There is some evidence to suggest that open surgery may reduce the incidence of pain and other symptoms to a greater extent than steroid injections. However, this research only reports on the first 6–12 months after surgery. Therefore, doctors do not yet know whether surgery provides long-term relief from trigger finger.

Read more about what to expect from trigger finger surgery here.

Sometimes, a person develops trigger finger for no known reason. Other times, one of the following factors may be responsible:

  • Certain medical conditions: Diabetes and rheumatoid arthritis are known contributors to trigger finger.
  • Finger overuse: People who work with their hands, especially those performing vigorous activities using machinery or tools that require gripping, have an increased risk of developing trigger finger.
  • Contact friction: Sometimes, the repeated use of power tools that vibrate in the hand or even holding bicycle handles can lead to trigger finger.

A specific injury does not usually cause trigger finger.

The condition most commonly affects those in their 40s and 50s, according to an article in the journal Current Reviews in Musculoskeletal Medicine. The article also states that females are about six times more likely than males to experience trigger finger.

People with diabetes are also at a higher risk of trigger finger. An estimated 10% of people with diabetes have trigger finger compared with 2–3% of the general population.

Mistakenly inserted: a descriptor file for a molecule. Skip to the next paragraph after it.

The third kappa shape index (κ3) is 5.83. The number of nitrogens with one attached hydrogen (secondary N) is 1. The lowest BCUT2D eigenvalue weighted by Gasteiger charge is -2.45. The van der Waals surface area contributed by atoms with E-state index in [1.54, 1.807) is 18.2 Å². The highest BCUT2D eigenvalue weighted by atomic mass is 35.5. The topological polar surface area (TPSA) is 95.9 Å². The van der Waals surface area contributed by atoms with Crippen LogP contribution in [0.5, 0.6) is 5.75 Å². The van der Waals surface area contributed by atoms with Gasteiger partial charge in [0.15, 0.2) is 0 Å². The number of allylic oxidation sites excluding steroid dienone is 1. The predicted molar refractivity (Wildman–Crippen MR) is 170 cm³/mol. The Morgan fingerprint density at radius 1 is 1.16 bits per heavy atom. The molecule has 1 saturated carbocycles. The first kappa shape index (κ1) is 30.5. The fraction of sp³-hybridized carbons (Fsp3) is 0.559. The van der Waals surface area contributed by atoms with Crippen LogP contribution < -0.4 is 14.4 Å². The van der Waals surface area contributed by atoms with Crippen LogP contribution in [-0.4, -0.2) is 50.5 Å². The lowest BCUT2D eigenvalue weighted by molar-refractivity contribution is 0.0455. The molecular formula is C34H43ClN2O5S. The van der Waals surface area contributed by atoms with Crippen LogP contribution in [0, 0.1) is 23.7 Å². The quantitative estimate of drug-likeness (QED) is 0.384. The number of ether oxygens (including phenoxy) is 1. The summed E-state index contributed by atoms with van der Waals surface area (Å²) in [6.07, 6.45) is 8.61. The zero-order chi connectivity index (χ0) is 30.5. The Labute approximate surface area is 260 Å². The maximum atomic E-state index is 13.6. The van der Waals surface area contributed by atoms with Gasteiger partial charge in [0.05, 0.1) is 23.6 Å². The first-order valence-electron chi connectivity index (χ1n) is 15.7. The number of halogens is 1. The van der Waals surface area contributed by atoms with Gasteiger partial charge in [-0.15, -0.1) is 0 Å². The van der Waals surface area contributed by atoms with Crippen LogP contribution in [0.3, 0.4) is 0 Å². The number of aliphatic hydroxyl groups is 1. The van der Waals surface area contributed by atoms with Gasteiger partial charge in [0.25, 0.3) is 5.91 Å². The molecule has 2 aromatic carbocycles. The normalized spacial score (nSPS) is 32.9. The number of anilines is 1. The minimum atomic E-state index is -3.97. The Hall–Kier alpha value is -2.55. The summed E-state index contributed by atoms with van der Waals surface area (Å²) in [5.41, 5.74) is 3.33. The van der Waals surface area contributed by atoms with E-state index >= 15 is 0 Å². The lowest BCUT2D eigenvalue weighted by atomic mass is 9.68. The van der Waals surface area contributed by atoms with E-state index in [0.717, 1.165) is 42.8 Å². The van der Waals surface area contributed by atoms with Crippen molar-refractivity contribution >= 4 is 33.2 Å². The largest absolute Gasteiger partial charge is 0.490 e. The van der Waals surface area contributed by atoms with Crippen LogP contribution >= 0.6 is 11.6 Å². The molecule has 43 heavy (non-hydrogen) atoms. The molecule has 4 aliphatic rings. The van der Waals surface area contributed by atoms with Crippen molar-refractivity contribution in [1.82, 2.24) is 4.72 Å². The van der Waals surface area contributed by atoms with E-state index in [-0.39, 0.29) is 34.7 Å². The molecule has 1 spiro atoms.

The symptoms of trigger finger typically include:

  • a visible or tender lump on the palm at the finger's base
  • a finger that catches, locks, or makes popping noises with movement
  • pain and discomfort when straightening or bending the finger

A person will often notice their symptoms worsening after a period of using their hands more. The symptoms are also usually more prominent in the morning.

As the symptoms of trigger finger are so distinctive, a doctor can usually diagnose the condition by carrying out a physical examination.

Exercises to stretch and strengthen the wrists and fingers can help people with trigger finger and those with a history of the condition prevent and reduce pain. Some examples of exercises that may help prevent trigger finger include:

Wrist stretching

To stretch the wrists:

  • Place the palms together in front of the chest, feeling a gentle stretch in the wrists.
  • Slowly lower the palms toward the belly button to increase the stretching sensation.
  • Hold this position for 10 seconds, then release.

Fingertip bend

This exercise helps bend the top of the finger joint. People can follow the steps below to perform it:

  • Hold one hand at face level and place the opposite hand around the painful finger, just below the fingertip.
  • Slowly bend the fingertip at the top joint, keeping the remainder of the finger straight.
  • Repeat 10 times on each painful finger.

Middle joint bend

A person can try this exercise after the fingertip bend:

  • Hold the affected finger at the base of the finger joint and bend it at the middle portion of the finger.
  • Slowly straighten the finger.
  • Repeat 10 times.

Although the exercises above may seem simple, they are very effective in helping a person relieve stress and tension in their fingers and hands.

Another option is to knead or shape clay or playdough. This activity is also an effective way of stretching the hand and fingers. A person should repeat these exercises three to five times a day whenever possible.

Trigger finger can be painful and keep a person from performing everyday activities.

If a person thinks that they may have trigger finger, they should see a doctor for treatment recommendations before their condition worsens.

Home treatment methods are often very effective, and exercise can help prevent the condition. Doctors will recommend surgery only in severe cases.